Taoism offers Chinese women a spiritually equal role

By Brooke Berard

A legacy of oppressive orthodoxy, restricted sexuality, inhumane rituals and indifference to feminine power surrounds many of the world’s main religions. Doctrines may vary, but patriarchy appears to be the dominant religion for most of recent history.

Hidden in misunderstanding and obscurity, the religion and philosophy of Taoism offers a refreshing change from the more traditional views of women. Taoism originated in ancient China, and stemmed from shamanistic practices, ritual and myth. It was officially founded by the man Lao Tzu in the sixth century B.C.E.

Taoists believe that happiness and peaceful coexistence can be achieved by following what they call The Tao, also known as The Way. The Tao is a concept that cannot be fully understood; it is the mysterious way of nature that is inherently female, acting as a mother to all things. The fundamental basis of this religion is built upon the supreme power of the female for creation and enlightened understanding. Therefore, it is no surprise that women are treated with reverence and respect.

In most religions, the female is portrayed as the temptress, ensnaring the hearts of men. This is not true in Taoism. Sex is used as a powerful force to better understand The Tao, as well as for prolonging life. It is not an act tied with fear or guilt, but is used for spiritual transcendence. There are even texts explicitly detailing how to completely satisfy a women. The female body is seen as beautiful, not something to be embarrassed by.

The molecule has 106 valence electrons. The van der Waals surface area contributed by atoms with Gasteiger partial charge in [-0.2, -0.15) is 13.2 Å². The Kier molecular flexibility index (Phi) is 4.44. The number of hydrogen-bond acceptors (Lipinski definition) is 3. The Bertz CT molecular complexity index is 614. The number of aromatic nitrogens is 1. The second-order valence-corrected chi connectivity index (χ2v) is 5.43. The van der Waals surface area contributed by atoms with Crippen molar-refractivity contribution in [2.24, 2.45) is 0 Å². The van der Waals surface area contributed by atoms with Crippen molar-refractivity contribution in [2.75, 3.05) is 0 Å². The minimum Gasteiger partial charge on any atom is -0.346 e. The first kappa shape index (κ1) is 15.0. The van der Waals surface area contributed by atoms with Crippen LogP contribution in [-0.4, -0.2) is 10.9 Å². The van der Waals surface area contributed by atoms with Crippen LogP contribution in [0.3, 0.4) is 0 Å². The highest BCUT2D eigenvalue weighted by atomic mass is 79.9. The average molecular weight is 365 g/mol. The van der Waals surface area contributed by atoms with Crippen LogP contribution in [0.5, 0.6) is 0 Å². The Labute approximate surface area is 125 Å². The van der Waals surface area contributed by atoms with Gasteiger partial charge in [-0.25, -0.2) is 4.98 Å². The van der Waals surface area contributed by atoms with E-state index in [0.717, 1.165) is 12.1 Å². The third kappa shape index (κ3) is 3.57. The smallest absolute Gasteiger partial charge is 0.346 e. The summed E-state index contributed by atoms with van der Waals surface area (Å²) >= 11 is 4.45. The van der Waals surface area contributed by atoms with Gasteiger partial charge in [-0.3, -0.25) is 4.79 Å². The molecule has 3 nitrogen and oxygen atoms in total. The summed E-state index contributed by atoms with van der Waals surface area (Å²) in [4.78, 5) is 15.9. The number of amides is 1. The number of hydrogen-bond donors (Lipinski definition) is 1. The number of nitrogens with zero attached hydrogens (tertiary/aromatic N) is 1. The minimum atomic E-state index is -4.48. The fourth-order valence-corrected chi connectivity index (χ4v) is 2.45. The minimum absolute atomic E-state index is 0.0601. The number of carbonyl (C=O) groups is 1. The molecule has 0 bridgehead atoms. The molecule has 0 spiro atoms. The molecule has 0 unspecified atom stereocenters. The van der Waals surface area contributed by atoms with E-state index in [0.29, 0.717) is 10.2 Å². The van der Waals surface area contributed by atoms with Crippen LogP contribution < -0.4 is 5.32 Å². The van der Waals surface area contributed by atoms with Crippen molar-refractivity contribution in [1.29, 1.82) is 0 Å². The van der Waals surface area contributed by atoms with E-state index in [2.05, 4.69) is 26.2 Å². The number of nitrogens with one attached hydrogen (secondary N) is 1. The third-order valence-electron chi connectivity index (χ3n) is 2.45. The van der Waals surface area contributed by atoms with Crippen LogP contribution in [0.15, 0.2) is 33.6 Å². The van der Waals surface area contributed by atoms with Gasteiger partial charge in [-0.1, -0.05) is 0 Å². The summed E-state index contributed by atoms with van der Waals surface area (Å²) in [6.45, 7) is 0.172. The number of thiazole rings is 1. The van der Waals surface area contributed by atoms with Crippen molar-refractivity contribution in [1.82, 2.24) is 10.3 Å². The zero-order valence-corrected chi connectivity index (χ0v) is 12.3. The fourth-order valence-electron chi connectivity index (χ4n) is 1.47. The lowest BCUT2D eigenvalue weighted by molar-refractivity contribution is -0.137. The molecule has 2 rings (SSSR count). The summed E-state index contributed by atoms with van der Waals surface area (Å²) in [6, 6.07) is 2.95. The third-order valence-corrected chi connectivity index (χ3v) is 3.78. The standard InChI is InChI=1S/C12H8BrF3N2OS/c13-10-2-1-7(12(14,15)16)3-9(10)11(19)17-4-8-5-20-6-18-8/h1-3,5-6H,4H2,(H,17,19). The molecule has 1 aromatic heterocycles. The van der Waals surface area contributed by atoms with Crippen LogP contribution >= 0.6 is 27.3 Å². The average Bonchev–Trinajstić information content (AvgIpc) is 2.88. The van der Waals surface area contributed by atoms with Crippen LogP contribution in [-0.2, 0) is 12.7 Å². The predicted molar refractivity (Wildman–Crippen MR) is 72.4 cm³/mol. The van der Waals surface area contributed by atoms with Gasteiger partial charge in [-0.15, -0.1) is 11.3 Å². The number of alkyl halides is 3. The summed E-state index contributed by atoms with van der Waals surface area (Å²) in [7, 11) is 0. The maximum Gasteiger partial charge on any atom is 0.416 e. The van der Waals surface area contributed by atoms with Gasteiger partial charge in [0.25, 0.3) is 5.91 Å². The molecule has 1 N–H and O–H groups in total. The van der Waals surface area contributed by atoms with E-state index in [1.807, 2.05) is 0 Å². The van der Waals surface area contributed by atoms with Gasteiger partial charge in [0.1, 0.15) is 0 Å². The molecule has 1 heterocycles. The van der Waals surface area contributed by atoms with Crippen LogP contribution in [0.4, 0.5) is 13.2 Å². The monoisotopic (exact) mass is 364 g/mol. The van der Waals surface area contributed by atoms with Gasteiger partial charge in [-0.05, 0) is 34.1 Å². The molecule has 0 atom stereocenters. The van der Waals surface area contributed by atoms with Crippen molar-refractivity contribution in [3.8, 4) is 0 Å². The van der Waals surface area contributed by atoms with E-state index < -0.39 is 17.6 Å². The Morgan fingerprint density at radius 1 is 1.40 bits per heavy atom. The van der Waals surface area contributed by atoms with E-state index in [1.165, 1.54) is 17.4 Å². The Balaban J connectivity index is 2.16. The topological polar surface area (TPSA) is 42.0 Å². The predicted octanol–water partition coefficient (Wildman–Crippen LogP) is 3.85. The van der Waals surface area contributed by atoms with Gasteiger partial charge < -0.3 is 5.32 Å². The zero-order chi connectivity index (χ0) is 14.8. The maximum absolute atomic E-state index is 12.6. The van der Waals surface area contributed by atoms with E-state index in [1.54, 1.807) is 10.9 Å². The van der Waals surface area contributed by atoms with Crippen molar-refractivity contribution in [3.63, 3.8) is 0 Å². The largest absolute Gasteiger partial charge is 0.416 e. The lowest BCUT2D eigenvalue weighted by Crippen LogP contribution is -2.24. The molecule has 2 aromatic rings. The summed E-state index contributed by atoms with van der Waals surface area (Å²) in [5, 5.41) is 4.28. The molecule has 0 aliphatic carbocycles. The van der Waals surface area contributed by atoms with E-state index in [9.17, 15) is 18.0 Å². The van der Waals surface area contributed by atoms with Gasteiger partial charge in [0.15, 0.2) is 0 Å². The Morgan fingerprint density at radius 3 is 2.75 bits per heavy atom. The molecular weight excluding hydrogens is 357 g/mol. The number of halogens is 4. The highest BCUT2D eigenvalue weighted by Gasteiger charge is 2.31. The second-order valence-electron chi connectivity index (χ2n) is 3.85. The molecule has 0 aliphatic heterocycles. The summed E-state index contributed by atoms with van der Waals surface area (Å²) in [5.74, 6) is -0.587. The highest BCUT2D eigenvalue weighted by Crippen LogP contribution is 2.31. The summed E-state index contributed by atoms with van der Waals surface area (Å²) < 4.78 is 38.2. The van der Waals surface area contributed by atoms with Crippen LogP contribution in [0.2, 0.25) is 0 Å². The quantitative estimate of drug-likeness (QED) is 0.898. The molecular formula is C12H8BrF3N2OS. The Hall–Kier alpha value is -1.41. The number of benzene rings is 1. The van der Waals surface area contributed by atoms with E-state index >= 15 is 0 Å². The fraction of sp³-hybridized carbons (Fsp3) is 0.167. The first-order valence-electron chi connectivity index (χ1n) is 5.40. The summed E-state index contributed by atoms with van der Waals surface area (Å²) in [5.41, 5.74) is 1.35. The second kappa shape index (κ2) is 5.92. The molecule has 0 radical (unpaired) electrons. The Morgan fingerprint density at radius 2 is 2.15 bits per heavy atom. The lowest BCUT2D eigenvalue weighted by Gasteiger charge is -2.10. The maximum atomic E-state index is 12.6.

“The Golden Lotus” and “The Vermilion Gate” are loving terms given to female genitalia. Even menstruation (considered a polluting act in most religions) is viewed positively. Menstrual blood is the essence of a woman, something she should nurture to increase her life span.

In Taoism, women could become ordained. They were equal with men for all ranks but the highest of Divine Lord. Goddesses populated the Taoist pantheon, including the well-worshipped Queen Mother of the West, who could grant immortality.

The development of this unique religion in the heart of patriarchal China is amazing. Unfortunately, Taoism was never widespread. Like women, Taoism was viewed with suspicion and given little credit in Chinese histories. As Confucianism grabbed hold through the centuries, its more conservative values took away much of the sexual freedom experienced by Taoist women.

Taoism offers women positive body images and encourages them to see themselves as an important part of the cosmos. Ages ago, this religion provided the groundwork for promoting the status of women. Sadly, this is a lesson that still remains unlearned in our modern world.

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